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This article was published 1/11/2013 (971 days ago), so information in it may no longer be current.
A Winnipeg street gang member who played a lead role in setting a $1-million revenge-motivated fire that injured 19 people and left dozens homeless is facing seven years in prison.
The arson Cody Roulette, 22, helped set, which flattened a 14-suite complex at 577 Sherbrook St. on Jan. 14, 2012, was his first brush with the justice system, provincial court Judge Sid Lerner heard Friday.
Despite that, the facts and impact of the crime he and other West Side Bloodz members committed in their effort to get back at the rival Mad Cowz gang are so egregious it calls for a lengthy prison term, Crown prosecutor Jocelyne Ritchot said.
Outraged when one of their members was robbed and pepper-sprayed by a rival, a group of Bloodz who had been drinking and popping pills at a Furby Street apartment formed a plan to exact "vigilante justice."
A nearby basement apartment on Sherbrook was associated with the Mad Cowz gang and Roulette led the charge to go there, court heard. "The motive was to send a message to the Mad Cowz, plain and simple," said Ritchot.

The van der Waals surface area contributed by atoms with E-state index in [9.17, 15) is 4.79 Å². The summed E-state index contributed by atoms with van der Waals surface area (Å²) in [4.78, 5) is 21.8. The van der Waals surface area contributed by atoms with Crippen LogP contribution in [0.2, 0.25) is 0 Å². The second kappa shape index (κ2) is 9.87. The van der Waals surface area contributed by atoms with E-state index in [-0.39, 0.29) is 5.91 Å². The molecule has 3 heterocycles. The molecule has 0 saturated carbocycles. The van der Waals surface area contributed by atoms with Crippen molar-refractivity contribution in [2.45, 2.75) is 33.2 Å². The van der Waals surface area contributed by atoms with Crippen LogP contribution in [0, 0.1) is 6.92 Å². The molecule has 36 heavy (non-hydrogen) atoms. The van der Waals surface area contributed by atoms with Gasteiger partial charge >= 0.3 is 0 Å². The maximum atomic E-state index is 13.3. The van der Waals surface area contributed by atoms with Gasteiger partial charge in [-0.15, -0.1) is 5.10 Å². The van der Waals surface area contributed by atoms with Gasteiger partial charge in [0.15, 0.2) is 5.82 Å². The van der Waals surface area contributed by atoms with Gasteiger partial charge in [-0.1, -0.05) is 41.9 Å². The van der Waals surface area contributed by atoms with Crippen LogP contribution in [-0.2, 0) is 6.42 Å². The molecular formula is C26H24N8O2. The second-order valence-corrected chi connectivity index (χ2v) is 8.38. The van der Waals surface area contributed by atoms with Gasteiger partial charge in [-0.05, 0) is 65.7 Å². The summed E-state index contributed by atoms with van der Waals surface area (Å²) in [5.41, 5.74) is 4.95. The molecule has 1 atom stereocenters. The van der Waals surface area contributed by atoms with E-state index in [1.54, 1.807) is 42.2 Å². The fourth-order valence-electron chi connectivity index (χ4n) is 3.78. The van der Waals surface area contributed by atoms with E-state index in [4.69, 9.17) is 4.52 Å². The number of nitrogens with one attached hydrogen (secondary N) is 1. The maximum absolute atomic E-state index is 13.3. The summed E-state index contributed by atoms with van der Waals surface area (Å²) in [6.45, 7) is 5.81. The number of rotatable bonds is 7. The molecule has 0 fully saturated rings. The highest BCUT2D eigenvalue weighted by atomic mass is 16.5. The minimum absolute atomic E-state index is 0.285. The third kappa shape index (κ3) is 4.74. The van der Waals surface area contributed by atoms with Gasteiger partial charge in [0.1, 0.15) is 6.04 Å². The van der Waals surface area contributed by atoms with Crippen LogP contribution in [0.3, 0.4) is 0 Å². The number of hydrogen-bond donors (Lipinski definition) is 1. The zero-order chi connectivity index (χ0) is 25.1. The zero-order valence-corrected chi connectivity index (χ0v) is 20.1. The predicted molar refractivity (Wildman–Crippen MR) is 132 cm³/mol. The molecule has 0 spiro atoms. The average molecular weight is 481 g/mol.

Roulette admits going into the suite with others, helping to ransack it and then stuffing sheets into the apartment's oven. The blaze quickly spread and engulfed the block, ultimately reducing it to rubble and forcing the 40 to 50 people inside onto the street.
Nineteen people — including eight children — were treated in hospital for their injuries.
Those who lived there "lost everything" and didn't have insurance, Ritchot said. "They were left with nothing but the shirts on their backs."
Roulette and several others were arrested after police were tipped off to go look for suspects at the Furby Street block. Standing outside an apartment door, officers heard people bragging inside, with one person exclaiming: "'I burned the whole f------ place down, go and check it out,'" said Ritchot.
Roulette and three other Bloodz members were charged in connection with the blaze. Another suspect remains at large and wanted by police.
"The community at large needs to see offences such as these will be severely sanctioned," Ritchot said, calling the crime a "random, cowardly act of violence."
Despite agreeing with the Crown that the arson was "extremely dangerous" and the gang-related circumstances aggravating, defence lawyer Amanda Sansregret requested a five-year prison term, citing Roulette's lack of criminal record, his remorse and an upbringing marred by "trickle down" effects of the residential school system.
Prior to taking part in the crime, Roulette was doing well in the community, learning how to care for his sick mother and working at the convenience store his father owns, said Sansregret. His family was "quite flummoxed" to learn of his involvement in gang life, she said.
Lerner reserved decision until next week.